26 Jul 2011

Apple comes roaring with Lion, its new OS

It has the bells and whistles, and tighter security features too
For the first time in many years, Apple's hardware launches have been overshadowed by the release of a major upgrade of its operating system.
The company, once known for its Mac range of computers, and now better known for smaller devices such as the iPod, the iPhone and more recently the iPad, launched the latest version of its operating system, the OS X Lion, on Wednesday, July 20. Its launch of new versions of its MacBook, the MacAir and the Mac Mini, were completely overshadowed by the release of the Lion from Apple's den.


The Lion literally flew off the virtual shelves of Apple's App Store, which is now the only way that users can purchase the Lion – by downloading it directly from the store instead of getting it through the normal distribution channels. Priced at $29.99, more than one million copies of the 3.74 GB Lion were downloaded within a day of its launch by users. A day after the launch, Apple announced that it would launch the Lion on a USB stick, but at a much higher price of $55. Although rumours have it that distributors and retailers are sore with Apple for bypassing them, the company has clearly got the customer on its side, chiefly because of the compelling price at which it has been sold.
This reporter, who downloaded a copy of the Lion within the first 24 hours of its release, discovered that the Lion's design borrows elements of its designing expertise that made it such a compelling force in the market for small form factor devices such as the iPod, the iPhone and the iPad, which has been a runaway success in the tablet space.
Apple appears to have reasoned that the ubiquitous nature of these devices — particularly those with ‘touch' capability — have created a substantial base of users who demand similar capabilities from a more tethered device such as laptops and desktops.


Apple appears to have thus concluded that the mouse has lived its life. It probably believes that that this is now the age of a tracking device (it has its own Magic Trackpad, a multi-touch device for larger machines). Using the fingers, instead of fingers and the palm looping over a mouse, is not only obviously faster but is also better in terms of the ergonomics of working on devices such as laptops or desktops.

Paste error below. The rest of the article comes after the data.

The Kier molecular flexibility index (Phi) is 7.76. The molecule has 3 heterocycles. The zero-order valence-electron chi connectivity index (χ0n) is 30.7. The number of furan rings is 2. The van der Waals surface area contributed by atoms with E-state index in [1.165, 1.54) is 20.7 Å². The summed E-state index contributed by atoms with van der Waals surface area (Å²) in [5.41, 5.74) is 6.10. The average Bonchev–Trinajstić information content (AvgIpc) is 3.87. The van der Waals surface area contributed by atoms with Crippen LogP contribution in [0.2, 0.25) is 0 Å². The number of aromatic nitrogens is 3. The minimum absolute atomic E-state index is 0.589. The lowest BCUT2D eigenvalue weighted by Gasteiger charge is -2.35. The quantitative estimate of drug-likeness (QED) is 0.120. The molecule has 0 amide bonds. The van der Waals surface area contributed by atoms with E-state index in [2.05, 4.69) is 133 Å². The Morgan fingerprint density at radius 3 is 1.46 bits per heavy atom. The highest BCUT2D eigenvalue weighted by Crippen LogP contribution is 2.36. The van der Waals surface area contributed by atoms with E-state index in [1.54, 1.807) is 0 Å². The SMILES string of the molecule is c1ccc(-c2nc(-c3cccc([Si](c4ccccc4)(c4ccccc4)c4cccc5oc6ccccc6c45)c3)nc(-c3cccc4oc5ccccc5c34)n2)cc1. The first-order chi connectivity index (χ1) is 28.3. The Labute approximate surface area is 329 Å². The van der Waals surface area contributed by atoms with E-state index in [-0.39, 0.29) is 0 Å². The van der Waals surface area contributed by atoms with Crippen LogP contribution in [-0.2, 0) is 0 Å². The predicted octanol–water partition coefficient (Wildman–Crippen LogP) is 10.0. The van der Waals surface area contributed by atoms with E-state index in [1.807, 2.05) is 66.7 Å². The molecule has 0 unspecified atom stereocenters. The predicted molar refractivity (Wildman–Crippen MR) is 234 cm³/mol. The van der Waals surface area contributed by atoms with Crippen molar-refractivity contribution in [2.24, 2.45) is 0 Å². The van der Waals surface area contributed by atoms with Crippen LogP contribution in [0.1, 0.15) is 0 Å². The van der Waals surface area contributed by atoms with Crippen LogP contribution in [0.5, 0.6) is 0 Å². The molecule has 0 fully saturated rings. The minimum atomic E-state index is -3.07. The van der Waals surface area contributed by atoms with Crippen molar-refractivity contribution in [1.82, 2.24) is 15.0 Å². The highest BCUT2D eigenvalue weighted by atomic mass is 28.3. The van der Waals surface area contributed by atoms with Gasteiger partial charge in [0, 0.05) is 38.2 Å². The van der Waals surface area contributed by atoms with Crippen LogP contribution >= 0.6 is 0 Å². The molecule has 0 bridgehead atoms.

But the even more compelling reason for Apple deciding to dump the humble mouse comes from the way computer users' behaviour has been shaped by smaller devices such as smartphones and tablets — what one commentator described as the process of iPadification. These users want to navigate between applications through a mere swipe of the fingers.
A combination of two-finger gestures — swipes, scrolls and taps — enable users to work within applications; three-finger gestures enable users to switch between the applications that the user has on at a given time.
Then Lion has another feature, Mission Control, which tells the user what he/she has running at that very instant on the computer. It builds on the earlier version of Expose in Apple's older operating systems.
Influenced by what the tablets offer, the users now want to slot applications in their own separate baskets depending on the way they use these applications. For these users, the Lion has LaunchPad, a grid of applications, much like in the iPad.


These are good enough reasons to upgrade to Lion, but its ‘auto-save' feature is a big improvement on existing features. Lion's ability to ‘auto-save' work on any application at all times results in your work getting saved in the background. This protects users from data loss in the event of crashes or power failures.
But it's not just the bells and whistles that make the Lion a compelling upgrade. Reviewers say its security features — especially the use of the address space layout randomisation (ASLR) technique — make it much harder for hackers to break into a Lion-based Mac. Experts have said the ASLR method makes it difficult for potential hackers to predict target addresses that they can exploit. This is because the method ensures that the memory locations where the shell code and components are loaded are moved in a random fashion, making it less vulnerable to an attack. Its ‘sandbox' features ensure a tighter control of the manner in which various applications communicate with the operating system.

“Lion is Windows plus plus,' said a blogger, commenting on the new OS.

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